Amelia-dyer

On 30 March 1896, a bargeman was navigating his cargo down the River Thames at Reading, just past Caversham Lock. As he passed the wooden footbridge known as the Clappers, he spotted a parcel drifting in the water. He unhooked it to get a closer look, unprepared for the shocking contents that lay inside. He pulled back the thick layer of sodden flannel to reveal a tiny human foot. In the parcel was the body of a baby girl; she had been strangled with white tape that had been tied twice around her neck and knotted under her left ear. The police would soon find that her horrific injuries would form a sinister pattern.

Faint writing on the parcel led the police to Amelia Dyer, who was living in Reading, under the alias of Mrs Thomas. She was arrested on 3 April on suspicion of murder. Further searches of the River Thames at Caversham, yielded six more infant corpses as the police began to piece together a picture of the heinous trade in infants that Mrs Dyer had practised for almost three decades. In Manchester, the day after Dyer’s arrest, another gruesome crime came to light which was very similar to the heinous acts of Amelia Dyer.

A young lad was playing football with his brother on the banks of the canal, just outside the city centre. When he went over to the canal to wash his boots, he spotted the legs of a child sticking up out of the water. Pulling out the tiny body, he found that it was a female infant, fully dressed, with a cord tied tightly around her neck, just like the victims of Amelia Dyer, which would have hit the headlines that very same weekend.

As the shocking details of the Dyer case in Reading unfolded in the press, people initially believed that she had travelled up to the northwest to dispose of more young victims. However, the identity of this particular child remained a mystery until the case was placed in the capable hands of Detective Chief Inspector Jerome Caminada, who wasted no time in tracking down the killer.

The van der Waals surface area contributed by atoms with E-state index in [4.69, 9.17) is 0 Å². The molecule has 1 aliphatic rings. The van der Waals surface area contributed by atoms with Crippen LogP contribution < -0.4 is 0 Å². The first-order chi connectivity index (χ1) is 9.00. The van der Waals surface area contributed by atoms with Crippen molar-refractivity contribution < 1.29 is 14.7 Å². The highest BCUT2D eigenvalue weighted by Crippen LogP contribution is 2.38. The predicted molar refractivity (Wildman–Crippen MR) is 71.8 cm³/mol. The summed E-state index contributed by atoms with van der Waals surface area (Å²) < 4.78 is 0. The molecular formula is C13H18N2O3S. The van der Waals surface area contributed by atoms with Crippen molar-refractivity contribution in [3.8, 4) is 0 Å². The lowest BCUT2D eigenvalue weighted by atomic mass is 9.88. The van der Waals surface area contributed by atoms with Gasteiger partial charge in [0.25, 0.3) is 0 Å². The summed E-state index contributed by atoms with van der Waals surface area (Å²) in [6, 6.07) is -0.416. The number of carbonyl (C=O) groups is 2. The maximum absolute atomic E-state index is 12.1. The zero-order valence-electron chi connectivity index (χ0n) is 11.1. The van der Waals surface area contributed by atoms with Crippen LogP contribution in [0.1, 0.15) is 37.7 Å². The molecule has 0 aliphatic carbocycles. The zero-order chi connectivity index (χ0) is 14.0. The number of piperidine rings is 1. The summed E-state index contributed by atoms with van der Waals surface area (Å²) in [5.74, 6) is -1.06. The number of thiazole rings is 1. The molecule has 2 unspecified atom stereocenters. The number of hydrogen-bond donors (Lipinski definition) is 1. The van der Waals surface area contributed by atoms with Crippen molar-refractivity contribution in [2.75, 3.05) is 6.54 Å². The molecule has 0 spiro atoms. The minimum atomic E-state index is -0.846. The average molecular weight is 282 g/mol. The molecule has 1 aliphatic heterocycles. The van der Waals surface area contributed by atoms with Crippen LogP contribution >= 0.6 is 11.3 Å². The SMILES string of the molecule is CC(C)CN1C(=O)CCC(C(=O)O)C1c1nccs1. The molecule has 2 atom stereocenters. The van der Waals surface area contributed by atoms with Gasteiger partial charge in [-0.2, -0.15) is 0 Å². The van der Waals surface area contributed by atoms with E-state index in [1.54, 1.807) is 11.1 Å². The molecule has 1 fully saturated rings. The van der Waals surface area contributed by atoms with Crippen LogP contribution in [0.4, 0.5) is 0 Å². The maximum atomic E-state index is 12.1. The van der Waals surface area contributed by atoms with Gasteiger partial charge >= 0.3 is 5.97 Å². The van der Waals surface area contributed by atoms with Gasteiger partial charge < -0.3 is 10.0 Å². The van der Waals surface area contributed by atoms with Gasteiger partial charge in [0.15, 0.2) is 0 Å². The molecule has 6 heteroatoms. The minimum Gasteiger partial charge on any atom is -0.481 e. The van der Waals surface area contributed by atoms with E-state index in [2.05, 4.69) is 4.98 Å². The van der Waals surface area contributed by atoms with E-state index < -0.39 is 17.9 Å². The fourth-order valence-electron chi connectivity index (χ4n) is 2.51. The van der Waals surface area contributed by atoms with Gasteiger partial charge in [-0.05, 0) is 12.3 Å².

Identified by a lodging-house keeper, the parents of the child were Joseph Hirst and Martha Goddard. Hirst was a violent man, who abused his common-law wife.  One day the landlady had heard a scream from the couple’s room. They left the house, returning later without the child. With the aid of a colleague disguised as a vagrant, Caminada traced Hirst to Leicester, where he arrested him. Both parents were tried for the wilful murder of their daughter, Maud. Martha was acquitted, but Hirst was found guilty and later executed. It was the only time in Detective Caminada’s long career that an investigation ended on the scaffold.

Amelia Dyer was arrested very close to where I live and it was the very first Victorian crime story to kindle my interest. I will be sharing more crimes from Detective Caminada’s casebook at Caversham Library on Tuesday 12 August at 7.30 pm – all welcome!

Caversham library